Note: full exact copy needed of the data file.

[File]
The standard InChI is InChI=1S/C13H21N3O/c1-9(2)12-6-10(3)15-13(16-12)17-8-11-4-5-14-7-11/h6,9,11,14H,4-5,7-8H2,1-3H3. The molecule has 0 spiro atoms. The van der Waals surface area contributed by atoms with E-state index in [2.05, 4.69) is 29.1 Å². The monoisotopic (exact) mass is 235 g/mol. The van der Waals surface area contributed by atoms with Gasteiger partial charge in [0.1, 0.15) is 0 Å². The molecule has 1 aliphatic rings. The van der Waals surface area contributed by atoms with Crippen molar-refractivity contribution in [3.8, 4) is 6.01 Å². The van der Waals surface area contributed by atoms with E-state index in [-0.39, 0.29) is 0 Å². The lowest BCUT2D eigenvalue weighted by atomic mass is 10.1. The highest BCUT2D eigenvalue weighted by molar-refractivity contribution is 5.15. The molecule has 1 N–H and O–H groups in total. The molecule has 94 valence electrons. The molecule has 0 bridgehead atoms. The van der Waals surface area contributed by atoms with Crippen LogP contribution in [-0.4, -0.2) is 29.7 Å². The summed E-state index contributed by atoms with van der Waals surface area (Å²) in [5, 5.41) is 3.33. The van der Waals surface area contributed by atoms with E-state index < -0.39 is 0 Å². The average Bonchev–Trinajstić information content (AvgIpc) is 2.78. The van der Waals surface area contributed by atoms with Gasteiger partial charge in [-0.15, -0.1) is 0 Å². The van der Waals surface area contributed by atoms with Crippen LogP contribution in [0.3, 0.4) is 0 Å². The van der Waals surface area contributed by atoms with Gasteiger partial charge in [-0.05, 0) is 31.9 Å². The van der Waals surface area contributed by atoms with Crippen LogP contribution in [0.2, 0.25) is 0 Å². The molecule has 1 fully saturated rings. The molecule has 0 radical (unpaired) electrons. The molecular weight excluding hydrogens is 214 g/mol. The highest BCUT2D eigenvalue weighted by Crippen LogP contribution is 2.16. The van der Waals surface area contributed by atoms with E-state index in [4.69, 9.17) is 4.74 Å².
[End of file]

The standard InChI is InChI=1S/C13H21N3O/c1-9(2)12-6-10(3)15-13(16-12)17-8-11-4-5-14-7-11/h6,9,11,14H,4-5,7-8H2,1-3H3. The molecule has 0 spiro atoms. The van der Waals surface area contributed by atoms with E-state index in [2.05, 4.69) is 29.1 Å². The monoisotopic (exact) mass is 235 g/mol. The van der Waals surface area contributed by atoms with Gasteiger partial charge in [0.1, 0.15) is 0 Å². The molecule has 1 aliphatic rings. The van der Waals surface area contributed by atoms with Crippen molar-refractivity contribution in [3.8, 4) is 6.01 Å². The van der Waals surface area contributed by atoms with E-state index in [-0.39, 0.29) is 0 Å². The lowest BCUT2D eigenvalue weighted by atomic mass is 10.1. The highest BCUT2D eigenvalue weighted by molar-refractivity contribution is 5.15. The molecule has 1 N–H and O–H groups in total. The molecule has 94 valence electrons. The molecule has 0 bridgehead atoms. The van der Waals surface area contributed by atoms with Crippen LogP contribution in [-0.4, -0.2) is 29.7 Å². The summed E-state index contributed by atoms with van der Waals surface area (Å²) in [5, 5.41) is 3.33. The van der Waals surface area contributed by atoms with E-state index < -0.39 is 0 Å². The average Bonchev–Trinajstić information content (AvgIpc) is 2.78. The van der Waals surface area contributed by atoms with Gasteiger partial charge in [-0.15, -0.1) is 0 Å². The van der Waals surface area contributed by atoms with Crippen LogP contribution in [0.3, 0.4) is 0 Å². The van der Waals surface area contributed by atoms with Gasteiger partial charge in [-0.05, 0) is 31.9 Å². The van der Waals surface area contributed by atoms with Crippen LogP contribution in [0.2, 0.25) is 0 Å². The molecule has 1 fully saturated rings. The molecule has 0 radical (unpaired) electrons. The molecular weight excluding hydrogens is 214 g/mol. The highest BCUT2D eigenvalue weighted by Crippen LogP contribution is 2.16. The van der Waals surface area contributed by atoms with E-state index in [4.69, 9.17) is 4.74 Å².